If you are moving to German you will definitely need somewhere to stay. And what comes with finding a home? A contract. This is one thing that expats need to be cautious about. Enough emphasis cannot be put on the fact that a rental contract needs to be read thoroughly and understood even more thoroughly. If you do not speak German or are not capable of understanding your contract entirely, get the help of someone who does. Ask you German colleagues or your German friends for their assistance. You may even want to go as far as paying for a translation which may cost a lot, but may save you more in the long term.
Many people are unaware of the amount of notice that needs to be given before they can terminate their lease. The minimum amount of time is three months. This is entailed in the “Kündigungsfrist”, which states that are required to notify your land at least three months to the end of the month. Provided you have to move due to unexpected reasons, you can do so prior to the three months but you will still be held responsible to make payments for the stated three month period.
Upon departing the apartment you need to ensure that you have returned everything to its original state. This may require filling holes, replacing anything that got damaged during the time you were living in the apartment. Check your contract to see if your land lord requires that you paint before leaving. This is often a common request. A large number of landlords will hand over the apartment to you in white and thus they expect that it will be painted in white when you move out.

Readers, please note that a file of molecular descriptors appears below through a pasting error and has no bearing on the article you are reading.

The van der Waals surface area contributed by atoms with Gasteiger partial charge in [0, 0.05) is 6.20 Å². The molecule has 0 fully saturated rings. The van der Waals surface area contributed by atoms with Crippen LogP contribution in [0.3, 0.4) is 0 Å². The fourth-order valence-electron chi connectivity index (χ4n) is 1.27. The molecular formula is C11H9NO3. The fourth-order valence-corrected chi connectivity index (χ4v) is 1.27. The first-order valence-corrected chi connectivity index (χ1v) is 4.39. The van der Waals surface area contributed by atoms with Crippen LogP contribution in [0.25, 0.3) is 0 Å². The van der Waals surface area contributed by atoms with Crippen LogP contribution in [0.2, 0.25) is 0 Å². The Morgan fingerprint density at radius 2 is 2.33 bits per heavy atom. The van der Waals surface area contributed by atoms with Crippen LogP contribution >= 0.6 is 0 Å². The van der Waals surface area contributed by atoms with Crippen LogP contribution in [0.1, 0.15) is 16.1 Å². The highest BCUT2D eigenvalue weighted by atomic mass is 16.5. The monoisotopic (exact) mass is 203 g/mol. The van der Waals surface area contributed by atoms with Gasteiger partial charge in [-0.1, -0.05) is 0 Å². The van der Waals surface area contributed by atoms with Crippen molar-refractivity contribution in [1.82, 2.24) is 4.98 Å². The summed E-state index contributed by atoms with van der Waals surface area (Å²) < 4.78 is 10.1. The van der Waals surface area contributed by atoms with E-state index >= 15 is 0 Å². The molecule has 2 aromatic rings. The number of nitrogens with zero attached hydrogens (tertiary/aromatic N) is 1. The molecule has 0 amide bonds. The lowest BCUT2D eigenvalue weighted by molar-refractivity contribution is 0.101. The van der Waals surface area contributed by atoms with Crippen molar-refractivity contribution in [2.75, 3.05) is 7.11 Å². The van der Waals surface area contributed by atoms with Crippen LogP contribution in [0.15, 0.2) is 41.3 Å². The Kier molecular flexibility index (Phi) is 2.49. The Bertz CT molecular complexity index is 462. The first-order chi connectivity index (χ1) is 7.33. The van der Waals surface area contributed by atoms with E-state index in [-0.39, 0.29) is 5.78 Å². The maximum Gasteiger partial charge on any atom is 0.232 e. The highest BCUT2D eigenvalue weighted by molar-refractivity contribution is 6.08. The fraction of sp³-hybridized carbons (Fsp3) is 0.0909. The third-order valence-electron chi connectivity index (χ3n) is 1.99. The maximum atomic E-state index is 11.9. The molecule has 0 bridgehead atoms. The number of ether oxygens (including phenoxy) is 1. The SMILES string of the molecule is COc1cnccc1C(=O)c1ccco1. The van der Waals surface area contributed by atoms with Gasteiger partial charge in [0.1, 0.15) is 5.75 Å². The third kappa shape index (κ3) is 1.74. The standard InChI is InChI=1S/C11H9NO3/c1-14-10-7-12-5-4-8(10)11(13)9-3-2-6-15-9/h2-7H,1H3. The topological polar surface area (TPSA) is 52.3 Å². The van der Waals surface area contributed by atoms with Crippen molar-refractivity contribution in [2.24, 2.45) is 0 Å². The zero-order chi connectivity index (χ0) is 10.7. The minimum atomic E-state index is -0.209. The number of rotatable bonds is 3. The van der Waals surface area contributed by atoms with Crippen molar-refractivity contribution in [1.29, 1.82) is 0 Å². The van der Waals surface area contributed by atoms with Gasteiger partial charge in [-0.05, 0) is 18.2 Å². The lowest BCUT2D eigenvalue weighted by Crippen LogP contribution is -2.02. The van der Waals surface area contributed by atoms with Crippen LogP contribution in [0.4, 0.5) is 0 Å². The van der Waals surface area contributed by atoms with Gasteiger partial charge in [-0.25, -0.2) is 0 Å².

Skipping out on any of the rules and requirements stated in your contract may cause you to lose your security deposit and possibly even incur other charges.
Something that a lot of Germans and non Germans who rent do, is join a Mieterverein. This is a tenants association that will help you to fully understand what is acceptable and what is forbidden when it comes to renting an apartment. At only 55 euros per year, it is something that is definitely worth looking into. You never know what problems may arise from your landlord or landlady and thus having someone who knows the system will be of a great help to you.
Berlin Berliner Mieterverein-
Address: Behrenstraße C – 07 Berlin
Telephone Number: 030 226260
Fax Number: 030 2262662
Email Address: email@example.com
Munich Mieterverein München
Address: Sonnenstrasse 0 8033 Munich
Telephone number: 089 552430
Fax number: 089 554554
Email Address: firstname.lastname@example.org
Frankfurt Frankfurter Mieterverein
Address: Zeil 43 6033 Frankfurt a.M.
Telephone Number: 069 280050
Fax Number: 069 30282
Email Address: email@example.com
Hamburg Mieterverein zu Hamburg
Address: Beim Strohhause 20 – 20097 Hamburg
Telephone Number: 040 879790
Fax Number: 040 879790
Email Address: info@mieterverein-Hamburg.de